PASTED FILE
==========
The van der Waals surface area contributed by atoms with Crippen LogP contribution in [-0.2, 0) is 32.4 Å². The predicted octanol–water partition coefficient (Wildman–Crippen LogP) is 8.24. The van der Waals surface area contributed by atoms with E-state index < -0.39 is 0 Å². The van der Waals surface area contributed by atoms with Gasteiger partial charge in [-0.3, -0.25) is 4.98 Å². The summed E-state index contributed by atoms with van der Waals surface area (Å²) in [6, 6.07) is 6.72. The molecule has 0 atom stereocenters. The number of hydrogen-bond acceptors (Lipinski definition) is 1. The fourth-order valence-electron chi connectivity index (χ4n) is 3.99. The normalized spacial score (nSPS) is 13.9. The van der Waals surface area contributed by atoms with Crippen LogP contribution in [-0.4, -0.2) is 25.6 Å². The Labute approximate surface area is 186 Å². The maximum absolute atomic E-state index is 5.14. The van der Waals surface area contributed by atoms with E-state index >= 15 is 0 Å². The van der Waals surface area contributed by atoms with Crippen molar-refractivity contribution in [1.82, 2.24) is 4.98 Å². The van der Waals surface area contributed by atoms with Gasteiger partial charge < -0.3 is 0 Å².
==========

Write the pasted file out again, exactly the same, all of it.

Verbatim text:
The van der Waals surface area contributed by atoms with Crippen LogP contribution in [-0.2, 0) is 32.4 Å². The predicted octanol–water partition coefficient (Wildman–Crippen LogP) is 8.24. The van der Waals surface area contributed by atoms with E-state index < -0.39 is 0 Å². The van der Waals surface area contributed by atoms with Gasteiger partial charge in [-0.3, -0.25) is 4.98 Å². The summed E-state index contributed by atoms with van der Waals surface area (Å²) in [6, 6.07) is 6.72. The molecule has 0 atom stereocenters. The number of hydrogen-bond acceptors (Lipinski definition) is 1. The fourth-order valence-electron chi connectivity index (χ4n) is 3.99. The normalized spacial score (nSPS) is 13.9. The van der Waals surface area contributed by atoms with Crippen LogP contribution in [-0.4, -0.2) is 25.6 Å². The Labute approximate surface area is 186 Å². The maximum absolute atomic E-state index is 5.14. The van der Waals surface area contributed by atoms with E-state index >= 15 is 0 Å². The van der Waals surface area contributed by atoms with Crippen molar-refractivity contribution in [1.82, 2.24) is 4.98 Å². The van der Waals surface area contributed by atoms with Gasteiger partial charge < -0.3 is 0 Å².